All I wanted for Christmas was high-speed internet
Somehow the gifter in my life failed to fulfill the one item this giftee wanted most on the 25th. I got lots of girl gear, the obligatory fuzzy slippers, and a purse the size of Texas. He even remembered to buy my favorite stocking stuffer — one of those chocolate oranges you crack open. Good job, Honey, but bah, humbug. What happened to my request for high-speed internet? So what if it’s a request I’ve made 20 years running. I figure one day my dream will come true.
Let me say up front that I would have to get another degree to write with any seriousness about the complex issues affecting the broadband/DSL/fiber optics world, and I don’t think The Daily Leader is willing to subsidize my return to college. But the bottom line is this: I’m part of the have-nots in the population scheme. The magical orange stub indicating access to all things wi-fi is located precisely three-quarters of a mile (that’s 1,320 yards) down the road from my driveway, where it’s been for longer than I can remember.
Now, for those of you who think I’m whining (you know who you are), consider my plight. Without a decent internet connection, you can’t take online classes, watch Amazon Prime shows, download music or have a consistent FaceTime conversation. Want to place a last-minute bid on eBay? Stream Elmo on YouTube for a two-year-old? You can forget all that, too. Then there are more serious problems, like the inability to do serious research, conduct job searches, print IRS forms, and fill out medical histories for physician groups who are high-tech.
Something happened about a decade ago that made me realize how behind we are in the whole high-speed thing. During a cross-continental phone exchange, some friends we have in Zambia mentioned they have great internet there. Even the huts.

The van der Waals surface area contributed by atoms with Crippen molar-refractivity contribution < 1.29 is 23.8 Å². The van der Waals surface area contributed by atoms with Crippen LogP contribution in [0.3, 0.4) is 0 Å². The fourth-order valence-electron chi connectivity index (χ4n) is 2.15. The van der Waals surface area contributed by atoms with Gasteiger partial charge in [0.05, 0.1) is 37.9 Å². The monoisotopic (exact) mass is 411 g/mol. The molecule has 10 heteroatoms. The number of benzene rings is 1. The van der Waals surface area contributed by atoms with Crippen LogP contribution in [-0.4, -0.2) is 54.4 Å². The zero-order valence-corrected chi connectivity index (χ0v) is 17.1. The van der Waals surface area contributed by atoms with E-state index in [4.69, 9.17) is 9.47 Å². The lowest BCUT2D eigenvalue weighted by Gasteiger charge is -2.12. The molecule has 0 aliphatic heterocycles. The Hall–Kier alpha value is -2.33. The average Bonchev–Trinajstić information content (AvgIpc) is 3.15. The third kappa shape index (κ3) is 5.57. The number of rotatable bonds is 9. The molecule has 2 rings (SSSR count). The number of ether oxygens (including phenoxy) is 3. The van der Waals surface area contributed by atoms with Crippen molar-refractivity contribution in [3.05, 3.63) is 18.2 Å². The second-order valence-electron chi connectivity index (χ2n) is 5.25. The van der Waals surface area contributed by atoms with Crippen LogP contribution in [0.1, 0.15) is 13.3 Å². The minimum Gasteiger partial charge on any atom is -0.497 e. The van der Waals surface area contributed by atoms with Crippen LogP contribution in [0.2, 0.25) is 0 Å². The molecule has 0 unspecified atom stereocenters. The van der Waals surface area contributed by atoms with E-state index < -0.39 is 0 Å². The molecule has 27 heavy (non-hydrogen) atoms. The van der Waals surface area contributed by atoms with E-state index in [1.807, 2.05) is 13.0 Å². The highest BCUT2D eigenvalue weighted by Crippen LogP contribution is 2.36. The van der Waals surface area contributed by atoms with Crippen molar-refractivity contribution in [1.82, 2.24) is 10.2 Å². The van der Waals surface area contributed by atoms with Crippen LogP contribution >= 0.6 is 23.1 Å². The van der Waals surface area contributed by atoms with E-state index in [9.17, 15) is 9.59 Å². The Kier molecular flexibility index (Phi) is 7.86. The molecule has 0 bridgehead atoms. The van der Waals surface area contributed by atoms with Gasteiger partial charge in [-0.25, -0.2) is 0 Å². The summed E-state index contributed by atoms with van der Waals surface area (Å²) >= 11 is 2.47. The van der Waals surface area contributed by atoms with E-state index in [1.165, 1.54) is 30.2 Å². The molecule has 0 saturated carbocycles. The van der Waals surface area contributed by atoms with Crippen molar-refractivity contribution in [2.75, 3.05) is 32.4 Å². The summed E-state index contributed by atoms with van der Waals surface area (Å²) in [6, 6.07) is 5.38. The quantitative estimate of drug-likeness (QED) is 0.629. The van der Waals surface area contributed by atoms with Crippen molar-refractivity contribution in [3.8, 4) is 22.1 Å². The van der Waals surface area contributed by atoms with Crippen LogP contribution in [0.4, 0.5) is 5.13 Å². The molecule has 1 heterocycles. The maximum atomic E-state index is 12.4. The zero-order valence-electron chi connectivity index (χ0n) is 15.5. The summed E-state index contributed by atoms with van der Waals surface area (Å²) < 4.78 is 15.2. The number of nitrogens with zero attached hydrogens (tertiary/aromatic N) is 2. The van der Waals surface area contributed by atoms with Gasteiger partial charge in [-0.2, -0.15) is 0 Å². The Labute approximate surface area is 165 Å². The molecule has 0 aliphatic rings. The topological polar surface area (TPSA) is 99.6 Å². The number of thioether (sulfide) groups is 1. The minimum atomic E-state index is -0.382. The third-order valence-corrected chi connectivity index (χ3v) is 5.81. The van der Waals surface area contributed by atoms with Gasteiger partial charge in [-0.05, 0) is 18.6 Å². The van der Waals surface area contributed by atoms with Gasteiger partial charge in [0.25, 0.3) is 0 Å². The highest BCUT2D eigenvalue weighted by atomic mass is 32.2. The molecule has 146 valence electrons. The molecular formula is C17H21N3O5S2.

“Even the huts?” I repeated, not sure I heard her correctly.
“Even the huts,” she stated again, as if it was the most normal thing in the world. Not in my world. No, siree — not in the pine-covered hills of rural Copiah County.
My brother built a house not far from me in the middle of the woods. He slapped a metal roof on it, adding another whammy to the no-DSL-access problem: zero cell phone reception. I think that’s why he moved to Indianapolis. And it may be why his house has been on the market a while.
Today’s need for high-speed internet access could be compared to yesterday’s need for electricity. In 1936, President Franklin Delano Roosevelt issued the Rural Electrification Act, providing for the installation of electrical distribution systems to serve isolated rural areas of the United States. The funding was channeled through cooperative electric power companies, and REA crews traveled through the American countryside, adding wiring to houses and barns.
An angle worth exploring for internet? You townsfolk scoff, but I’m serious.
I was serious enough, in fact, to bring it up to my representative when I was on Capitol Hill in June. I’d just attended a subcommittee meeting announcing connectivity expansion efforts in four states. Mississippi wasn’t one of them.
Benny blew me off. He wanted to focus on passing the Farm Bill instead. (If you don’t know what the Farm Bill is and you’re a taxpayer, you might want to get a clue. Evidently it usurps the internet concerns of whiney people like me.)
Later this month I’m scheduled to appear on C-SPAN’s Washington Journal. I’ll be there to discuss an article I wrote about SNAP (the food stamp program), but I just might mention how some of the federal dollars the government is so eager to spend in our state could be diverted. Digging some fiber optic lines on Lott Smith Road would be a good place to start.
Kim Henderson is a freelance writer. Contact her at firstname.lastname@example.org.